Video Game Addiction

On this page you’ll discover the truth about video game addiction and why you are addicted to video games.

There’s an amazing amount of hypocrisy regarding the amount of sequels in gaming at the moment, particularly as pertains to shooters. Yes, shooters are everywhere and yes, most of them are sequels, but where the majority of journalists and critics often blame this on a lack of creativity on the part of the developers, or on an economic climate that makes developers risk averse, very few people seem to place responsibility on the gamers themselves. Very few (if any) have considered the simple question: Why do gamers need to play Battlefield 3 after playing Gears 3?Why does one shooter automatically lead to another? Why do gamers become addicted to one type of game?

What is it that has led to the huge surge in the number of people addicted to video games?  [wpcol_1half id=”” class=”” style=””]To answer this question it is first necessary to consider exactly why a gamer wants to play a shooter in the first place (or whatever other genre of game they play. Here we discuss shooters simply because they are the most popular genre). Of course, readers of will already be aware of the answer to this. The reason people want to play shooters is two-fold. Firstly, they are the most empowering type of game. Players basically want to be an action hero, or a soldier, or any other form of armed force because such positions are synonymous with power. In terms of the mass populace’s perception, army = power, and power is a much sought after commodity.   Indeed, it is due to lust for power that the real life wars (on which games are based) exist in the first place. Why should gamers not wish to feel a sense of power like everyone else? The second reason gamers prefer shooters over all other types of games is because in no other form of game is there such a sense of action/reaction. You pull the trigger, you fire a bullet, an enemy dies. The clarity of action is near impossible to beat, and this provides a very high level of player satisfaction. [/wpcol_1half] [wpcol_1half_end id=”” class=”” style=””] [/wpcol_1half_end]


So, ultimately players want to play shooters to feel the sense of empowerment that comes from pulling a trigger, firing a bullet and taking down an enemy. This is understandable and not surprising. Yet it leaves two questions. Firstly, why don’t players ever get satisfied with shooting? Why has the time not come when players are bored with pulling a trigger and firing a bullet? Why have gamers not developed to a point where they need something else? And secondly, when players already own many shooters that fulfil their need to pull a trigger and fire a bullet, why do they need to buy more games to do the exact same job? Answering these two questions clearly illustrates why Gears 3 naturally leads to Battlefield 3 and why so many people suffer from video game addiction.  It can be assumed that a player’s emotional need to pull a trigger and fire a bullet has yet to be satisfied—after all, if it were satisfied, sales of shooters would plummet; clearly, they have not. Why? Because the trigger (the external cause) for a player’s need to fire a bullet has yet to be satisfied.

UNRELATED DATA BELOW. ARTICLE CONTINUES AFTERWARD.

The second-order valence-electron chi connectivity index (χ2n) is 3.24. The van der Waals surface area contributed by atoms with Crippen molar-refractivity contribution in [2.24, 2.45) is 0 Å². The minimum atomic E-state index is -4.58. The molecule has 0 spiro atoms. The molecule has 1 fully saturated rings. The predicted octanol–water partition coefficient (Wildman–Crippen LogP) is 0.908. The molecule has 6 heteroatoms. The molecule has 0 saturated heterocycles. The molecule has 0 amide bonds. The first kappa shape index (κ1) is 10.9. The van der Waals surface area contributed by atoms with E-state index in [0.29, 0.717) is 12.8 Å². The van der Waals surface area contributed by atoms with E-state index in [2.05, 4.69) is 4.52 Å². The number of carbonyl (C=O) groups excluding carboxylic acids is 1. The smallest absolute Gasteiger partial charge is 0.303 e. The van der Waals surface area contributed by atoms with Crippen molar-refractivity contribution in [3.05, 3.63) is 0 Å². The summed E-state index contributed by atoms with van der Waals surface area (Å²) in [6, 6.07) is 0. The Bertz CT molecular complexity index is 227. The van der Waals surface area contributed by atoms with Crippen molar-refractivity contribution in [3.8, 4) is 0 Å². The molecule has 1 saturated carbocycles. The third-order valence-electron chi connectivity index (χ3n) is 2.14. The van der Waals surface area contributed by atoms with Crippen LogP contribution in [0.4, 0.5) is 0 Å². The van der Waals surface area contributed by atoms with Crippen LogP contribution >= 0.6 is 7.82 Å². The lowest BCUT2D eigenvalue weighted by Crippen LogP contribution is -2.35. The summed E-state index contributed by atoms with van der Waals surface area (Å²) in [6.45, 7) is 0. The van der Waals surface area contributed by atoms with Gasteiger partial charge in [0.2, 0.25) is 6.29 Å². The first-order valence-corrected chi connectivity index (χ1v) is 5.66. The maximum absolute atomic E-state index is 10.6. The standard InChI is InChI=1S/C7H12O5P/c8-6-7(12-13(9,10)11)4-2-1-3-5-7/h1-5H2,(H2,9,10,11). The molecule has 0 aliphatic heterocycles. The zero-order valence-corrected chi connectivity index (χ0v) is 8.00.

To many people, the above sentence probably comes as a surprise. Games are generally considered as entertainment products and little more. Yet in truth, games fulfil an emotional need in the gamer (just as movies do, and indeed just as all forms of entertainment do. After all, there is always a psychological reason why we enjoy what we enjoy). To put it simply, gamers want to kill virtual people in order to feel the sense of power that is often missing from the average person’s day to day life, and also to let off steam. It’s for that reason that the majority of gamers play games when they get home from work/ school. They’ve had a bad day, they’re angry, they don’t have an emotional outlet in real life so they turn to games. As an aside, as a writer, I know full well that if I suffer from writer’s block I am likely to get annoyed and often feel powerless (as I feel unable to control my work productivity) and in feeling this way I am likely to want to play a game that a) empowers me and b) let’s me get rid of any pent up anger. And this is the case for the majority of gamers. We get frustrated with the real world; we take it out in games. Yet hopefully we can find a cure before having to head to video game addiction treatment centers


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Paul Harrison

Paul M Harrison is an entertainment journalist, novelist, and blogger, and a specialist in the theory of storytelling. Paul Harrison can be contacted via his personal website or on Twitter or Facebook.

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